Why Aleksej Pokusevski is the Most Intruguing Prospect in the NBA Draft


It seems like in every draft that isn’t viewed as elite… there ends up being a prospect taken later in the draft that explodes into an All-Star caliber player. In most recent memory, this happened with Pascal Siakam (27th pick in 2016) and Giannis Antetokounmpo (15th pick in 2013). There is a solid chance that this trend will continue in this draft and the prospect that has the upside to be that guy is none other than Aleksej Pokusevski.

If you are unfamiliar with Aleksej Pokusevski, he is a Serbian 7’0″ combo forward that currently plays for Olympiacos B of the Greek 2nd Division. To get more familiar with Aleksej, let’s take a dive into his strengths and weaknesses to get a better idea of who he is as a player and what he could potentially be in the NBA:

Strengths:

Aleksej has incredible coordination and fluidity for his size, he moves as well as any 7 footer you see in the league currently… he frankly looks a lot like Kevin Durant with the way he moves at his height. He is able to get up and down the floor as effortlessly as many NBA guards which allows him to thrive in fast pace systems which is a direction most NBA teams are headed.

He also has very good vision, he doesn’t look… he sees. He does a great job of making the right pass but also can throw you open with his ability to pass with different velocities and angles. He averaged 3.1 assists in the Greek HEBA A2 which is a slower pace league and he typically wasn’t running the offense making that total very impressive. His solid handle also gives him the potential to be a primary or secondary facilitator if he meets his potential as a player.

Another positive to his game is he has upside as a shooter. He has good balance, good form and has had moments where he looks like an elite shooter. He only shoots 32.7% from deep but also shoots over 78% from the line which is encouraging. With the right training, he could become a very good three-point shooter at the next level.

Unlike some European prospects of the past, Aleksej is a very engaged defender. He is constantly moving and utilizes his length to block shots at a very high level. He averaged 3.0 blocks in the U17 for Serbia and is averaging 1.8 blocks for Olympiacos B in only 23 minutes a night. His engagement and active hands on the defensive end are also responsible for him averaging 1.3 steals this season which shows his overall versatility as a defender.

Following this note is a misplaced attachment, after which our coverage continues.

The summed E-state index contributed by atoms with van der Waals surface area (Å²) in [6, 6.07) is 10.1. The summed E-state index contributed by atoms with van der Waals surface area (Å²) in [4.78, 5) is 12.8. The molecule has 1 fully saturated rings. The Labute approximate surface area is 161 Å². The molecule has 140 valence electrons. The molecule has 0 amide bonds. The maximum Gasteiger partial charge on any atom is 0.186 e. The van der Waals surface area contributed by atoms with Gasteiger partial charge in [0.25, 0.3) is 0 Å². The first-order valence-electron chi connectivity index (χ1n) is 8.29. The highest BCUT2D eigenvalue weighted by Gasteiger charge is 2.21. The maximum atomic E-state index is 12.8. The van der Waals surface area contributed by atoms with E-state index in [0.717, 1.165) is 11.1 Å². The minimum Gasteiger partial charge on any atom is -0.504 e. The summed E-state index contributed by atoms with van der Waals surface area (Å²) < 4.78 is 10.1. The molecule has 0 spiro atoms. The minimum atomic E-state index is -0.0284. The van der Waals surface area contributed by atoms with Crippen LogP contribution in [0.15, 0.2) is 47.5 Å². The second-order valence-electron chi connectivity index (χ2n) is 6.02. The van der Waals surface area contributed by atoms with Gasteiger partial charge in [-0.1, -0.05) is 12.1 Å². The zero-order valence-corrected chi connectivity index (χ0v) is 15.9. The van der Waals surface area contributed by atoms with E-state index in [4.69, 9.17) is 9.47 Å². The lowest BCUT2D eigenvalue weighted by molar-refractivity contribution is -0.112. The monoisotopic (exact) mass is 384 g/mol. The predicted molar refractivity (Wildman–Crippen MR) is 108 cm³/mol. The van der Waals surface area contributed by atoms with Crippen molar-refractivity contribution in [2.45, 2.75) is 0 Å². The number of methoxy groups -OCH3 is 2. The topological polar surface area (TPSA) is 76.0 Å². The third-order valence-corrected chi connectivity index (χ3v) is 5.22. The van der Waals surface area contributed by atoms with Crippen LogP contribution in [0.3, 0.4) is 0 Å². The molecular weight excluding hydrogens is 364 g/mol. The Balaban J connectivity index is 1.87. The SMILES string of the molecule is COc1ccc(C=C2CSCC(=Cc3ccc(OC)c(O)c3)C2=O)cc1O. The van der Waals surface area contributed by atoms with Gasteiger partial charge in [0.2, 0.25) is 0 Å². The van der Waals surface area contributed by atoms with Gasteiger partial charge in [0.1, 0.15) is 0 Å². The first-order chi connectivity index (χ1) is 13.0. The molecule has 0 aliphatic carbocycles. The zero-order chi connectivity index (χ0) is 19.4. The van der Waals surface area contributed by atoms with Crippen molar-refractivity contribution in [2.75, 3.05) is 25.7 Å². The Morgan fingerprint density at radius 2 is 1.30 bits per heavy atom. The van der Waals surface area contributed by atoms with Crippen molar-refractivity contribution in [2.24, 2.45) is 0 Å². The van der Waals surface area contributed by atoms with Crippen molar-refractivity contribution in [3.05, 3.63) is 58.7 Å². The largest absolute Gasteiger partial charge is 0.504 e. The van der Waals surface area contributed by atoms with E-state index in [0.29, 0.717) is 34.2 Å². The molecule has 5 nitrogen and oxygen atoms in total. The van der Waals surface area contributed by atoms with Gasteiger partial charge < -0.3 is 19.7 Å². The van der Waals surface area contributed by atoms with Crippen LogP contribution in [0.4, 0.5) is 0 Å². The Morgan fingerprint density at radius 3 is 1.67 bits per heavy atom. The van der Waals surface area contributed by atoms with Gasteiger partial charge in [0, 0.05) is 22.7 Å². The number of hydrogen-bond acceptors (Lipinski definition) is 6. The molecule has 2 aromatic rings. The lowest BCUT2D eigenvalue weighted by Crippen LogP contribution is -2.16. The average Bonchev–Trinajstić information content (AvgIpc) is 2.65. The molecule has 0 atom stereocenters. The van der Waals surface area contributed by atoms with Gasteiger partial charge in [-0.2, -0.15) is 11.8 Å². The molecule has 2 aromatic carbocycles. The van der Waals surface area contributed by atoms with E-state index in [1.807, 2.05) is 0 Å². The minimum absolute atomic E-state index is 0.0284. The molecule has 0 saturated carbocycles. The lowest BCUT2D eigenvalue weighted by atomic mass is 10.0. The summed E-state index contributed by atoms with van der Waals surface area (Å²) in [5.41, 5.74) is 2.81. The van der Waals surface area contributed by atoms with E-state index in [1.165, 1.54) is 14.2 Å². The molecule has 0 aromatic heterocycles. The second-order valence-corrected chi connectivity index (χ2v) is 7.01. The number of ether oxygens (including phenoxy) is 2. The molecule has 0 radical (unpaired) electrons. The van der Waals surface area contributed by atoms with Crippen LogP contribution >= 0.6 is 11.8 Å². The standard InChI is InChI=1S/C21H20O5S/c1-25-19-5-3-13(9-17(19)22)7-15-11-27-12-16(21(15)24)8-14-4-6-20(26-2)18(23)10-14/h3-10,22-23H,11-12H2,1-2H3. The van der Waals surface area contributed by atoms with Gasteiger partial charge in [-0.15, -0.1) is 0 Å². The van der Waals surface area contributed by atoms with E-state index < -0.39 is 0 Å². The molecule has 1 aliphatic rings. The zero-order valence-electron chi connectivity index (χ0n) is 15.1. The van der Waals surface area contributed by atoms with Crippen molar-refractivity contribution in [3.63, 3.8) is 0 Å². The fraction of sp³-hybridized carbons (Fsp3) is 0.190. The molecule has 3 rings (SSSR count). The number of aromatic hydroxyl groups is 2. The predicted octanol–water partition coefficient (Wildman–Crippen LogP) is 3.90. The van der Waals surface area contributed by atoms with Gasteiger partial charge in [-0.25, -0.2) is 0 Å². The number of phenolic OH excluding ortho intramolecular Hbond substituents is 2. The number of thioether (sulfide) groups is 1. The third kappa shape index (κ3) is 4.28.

Weaknesses:

The main weakness that stands out for Aleksej is he has a very thin and frail frame. He is too weak to body defenders his height and certainly doesn’t have the strength to guard current NBA bigs. His frame doesn’t suggest that he will ever be strong enough to be able to physically match up with centers and power forwards which is a reason why he will likely play small forward at the next level.

Another red flag for him as a prospect is he’s prone to turn the ball over. He has a 3:1.8 assist/turnover ratio which isn’t necessarily the worst but many of his turnover’s are unforced. He takes huge gambles that don’t usually go the way he’d want and tries to get too fancy with his passes which makes him look foolish at times. His discipline passing the ball should improve overtime as he matures as a player with NBA coaches which makes this not too concerning.

One last concern Aleksej has is his inconsistent shot. The reason why his shot is inconsistent is because of his lack of a followthrough. A lot of the time, it looks like he simply chucks the ball at the rim without which leads to bad misses at times. Since he has a good natural form and base going for him, if he does a better job keeping his followthrough… he will become a really good shooter.

Who is Aleksej?

Aleksej Pokusevki is a very talented and raw 7 footer that has the tools to become a special wing in the league. He needs to go to a functional organization that will be patient with him and won’t need him to play real NBA minutes for at least a couple of years. The success of his NBA career will be determined by how much weight he can put on and how disciplined his overall offensive game can become. If he grows in those areas… you are talking about a superstar in the making. If he never figures out most of those issues… he likely won’t get any real minutes in the NBA.

USA-Today FTW [USATODAY.com]

Floor: Bruno Cabocolo

Ceiling: Larry Bird

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